Understanding bias in the Evaporative Damping of El Niño Southern Oscillation Events in CMIP5 models
Journal of Climate
American Meteorological Society
Reason for embargo
This study examines the extent of the Pacific double intertropical convergence zone (ITCZ) bias in an ensemble of CMIP5 coupled general circulation models and the relationship between this common bias and equatorial Pacific evaporative heat flux feedbacks involved in the El Niño Southern Oscillation (ENSO). A feedback decomposition method, based on the latent heat flux bulk formula, is implemented to enable identification of underlying causes of feedback bias and diversity from dynamical and thermodynamical processes. The magnitude of mean precipitation south of the equator in the east Pacific (an indicator of the extent of the double ITCZ bias in a model) is linked to the mean meridional surface wind speed and direction in the region and is consequently linked to diversity in the strength of the wind speed response during the ENSO cycle. The ENSO latent heat flux damping is weak in almost all models and shows a relatively large range in strength in the CMIP5 ensemble. While both humidity gradient and wind speed feedbacks are important drivers of the damping, the wind speed feedback is an underlying cause of the overall damping bias for many models and is ultimately more dominant in driving inter-ensemble variation. Feedback biases can also persist in atmosphere only (AMIP) runs, suggesting the atmosphere model plays an important role in latent heat flux damping and double ITCZ bias and variation. Improvements to coupled model simulation of both mean precipitation and ENSO may be accelerated by focussing on the atmosphere component.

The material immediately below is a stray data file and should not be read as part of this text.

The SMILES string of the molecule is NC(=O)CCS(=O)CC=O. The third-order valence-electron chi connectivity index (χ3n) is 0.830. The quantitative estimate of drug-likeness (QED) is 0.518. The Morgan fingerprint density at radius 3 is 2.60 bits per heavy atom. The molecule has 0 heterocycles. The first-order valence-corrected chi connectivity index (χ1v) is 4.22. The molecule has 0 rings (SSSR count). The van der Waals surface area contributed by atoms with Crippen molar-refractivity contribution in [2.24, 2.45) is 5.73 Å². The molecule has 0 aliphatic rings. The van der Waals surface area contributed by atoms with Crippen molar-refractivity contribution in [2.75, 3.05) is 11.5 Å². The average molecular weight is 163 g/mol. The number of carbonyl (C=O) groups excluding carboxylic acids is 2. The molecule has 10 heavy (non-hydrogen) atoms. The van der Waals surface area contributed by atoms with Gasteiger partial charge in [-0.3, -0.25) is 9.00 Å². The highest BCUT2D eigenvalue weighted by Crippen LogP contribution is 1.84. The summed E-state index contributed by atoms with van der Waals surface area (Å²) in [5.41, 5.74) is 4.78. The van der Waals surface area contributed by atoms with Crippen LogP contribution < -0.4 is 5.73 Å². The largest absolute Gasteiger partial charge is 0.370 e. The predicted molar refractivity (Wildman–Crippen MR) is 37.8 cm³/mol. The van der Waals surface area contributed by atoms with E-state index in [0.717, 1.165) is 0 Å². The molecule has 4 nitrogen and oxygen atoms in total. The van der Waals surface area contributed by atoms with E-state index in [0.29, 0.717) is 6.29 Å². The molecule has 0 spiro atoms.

This work was supported by the UK-China Research & Innovation Partnership Fund through the Met Office Climate Science for Service Partnership (CSSP) China as part of the Newton Fund. MC acknowledges additional support from the Natural Environment Research Council grant number NE/N018486/1. H-L Ren is supported by the China Meteorological Administration Special Public Welfare Research Fund (GYHY201506013) and the Project for Development of Key Techniques in Meteorological Forecasting Operation (YBGJXM201705).
This is the final version of the article. Available from the American Meteorological Society via the DOI in this record.
Vol. 30, pp. 6351-6370